Tips Before You Spend Online
Marketers are flocking to the Internet and dedicating part of their ad budgets to that channel. A recent report from the Interactive Advertising Bureau and PricewaterhouseCoopers found that online ad revenue soared to a record $3.9 billion in first-quarter 2006, a 38 percent year-over-year increase.
But any opportunity brings challenges, and the task of designing, implementing and managing an online campaign can seem complex for someone just starting. Also, developing an online ad strategy can be daunting given the constant evolution of the Web. Add in the heated competition among businesses for search terms, and you may question whether advertising online is worth the effort.
But through a few tips and tricks, a targeted online campaign can outweigh the challenges. Here are some simple rules to consider before you embark on your campaign.
Start with the basics. An online ad campaign will fail without clearly defined, quantifiable objectives that you can measure against. Think about your campaign goals. Yes, you want to convert clicks into sales, but what other objectives do you wish to achieve?
Define your audience. Many innovative tools can help marketers target their campaigns. So it goes without saying that one of the first steps for success is to define your audience. Once you know this, it's much easier to determine where your ads need to be.
Speak the language. Every industry has its own language. Online advertising is no different. There are targeting strategies such as "behavioral," "content," "keyword," "local" and "geo-targeting." You'll also hear acronyms like "CPM" and "CPC." Educate yourself so you speak the same tongue.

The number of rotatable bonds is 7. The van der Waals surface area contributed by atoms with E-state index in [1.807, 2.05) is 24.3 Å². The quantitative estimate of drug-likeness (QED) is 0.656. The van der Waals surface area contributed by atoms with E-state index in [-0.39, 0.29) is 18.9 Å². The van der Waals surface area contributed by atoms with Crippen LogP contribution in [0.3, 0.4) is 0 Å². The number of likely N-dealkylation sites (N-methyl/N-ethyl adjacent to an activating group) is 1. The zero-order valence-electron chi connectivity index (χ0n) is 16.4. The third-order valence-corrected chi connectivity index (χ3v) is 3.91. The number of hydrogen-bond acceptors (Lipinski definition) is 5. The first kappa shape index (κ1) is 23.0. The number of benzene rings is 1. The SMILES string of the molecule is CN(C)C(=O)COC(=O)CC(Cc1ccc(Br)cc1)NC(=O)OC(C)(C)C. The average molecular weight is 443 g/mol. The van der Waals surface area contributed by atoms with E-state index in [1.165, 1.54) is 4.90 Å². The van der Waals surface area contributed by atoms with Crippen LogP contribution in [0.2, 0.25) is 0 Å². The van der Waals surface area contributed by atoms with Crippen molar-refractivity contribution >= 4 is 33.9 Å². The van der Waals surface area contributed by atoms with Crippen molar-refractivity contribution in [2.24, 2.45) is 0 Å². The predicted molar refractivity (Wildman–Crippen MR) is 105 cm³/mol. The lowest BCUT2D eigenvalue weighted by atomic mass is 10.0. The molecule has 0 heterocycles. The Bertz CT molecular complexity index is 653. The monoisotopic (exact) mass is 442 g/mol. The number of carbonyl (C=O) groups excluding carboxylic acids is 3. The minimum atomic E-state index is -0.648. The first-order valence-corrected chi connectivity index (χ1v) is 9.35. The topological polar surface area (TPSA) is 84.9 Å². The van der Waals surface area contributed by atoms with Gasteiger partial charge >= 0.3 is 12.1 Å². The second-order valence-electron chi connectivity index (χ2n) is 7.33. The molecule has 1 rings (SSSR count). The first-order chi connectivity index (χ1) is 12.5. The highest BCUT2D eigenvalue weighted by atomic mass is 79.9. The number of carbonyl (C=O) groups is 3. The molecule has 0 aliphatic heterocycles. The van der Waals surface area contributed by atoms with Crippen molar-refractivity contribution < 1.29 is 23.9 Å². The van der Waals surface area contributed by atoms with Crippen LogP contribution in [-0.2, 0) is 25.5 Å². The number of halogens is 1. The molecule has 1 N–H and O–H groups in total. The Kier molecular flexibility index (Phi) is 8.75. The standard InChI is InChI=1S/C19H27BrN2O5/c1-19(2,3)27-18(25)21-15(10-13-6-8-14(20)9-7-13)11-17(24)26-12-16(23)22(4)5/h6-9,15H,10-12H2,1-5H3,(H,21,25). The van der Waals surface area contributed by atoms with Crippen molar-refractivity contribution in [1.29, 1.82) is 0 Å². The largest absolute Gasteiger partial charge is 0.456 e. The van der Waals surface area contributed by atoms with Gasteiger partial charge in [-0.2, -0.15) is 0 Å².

Integration is key. There are usually several ways to answer a question. The same idea holds true in advertising, where your customers complete the buying cycle in various ways. Often, an integrated marketing strategy will yield better results than limiting yourself to a single targeting tool.
Diversify. Everyone spends time online searching for information, but remember that search engines represent only a small part of the Web. The rest consists of content pages, which refer to anything that is published on the Web, whether it's by Joe Smith or Dow Jones. Engines command lots of eyeballs, but it's important to diversify beyond search to target the content pages your audience reads.
Combine ad formats. You've seen many types of formats designed to break through the clutter. A good combination would be to buy a mix of CPM display and CPC sponsored links. CPM refers to the amount an advertiser pays each time a user views the ad, while CPC stands for cost-per-click, or payment each time a user clicks on the ad.
Measure for success. Track your ad spend and the ROI of every ad purchase religiously. This will help you identify which ad format is giving you the best conversion rate for your dollars. Set up unique tracking for each type of online advertising you buy.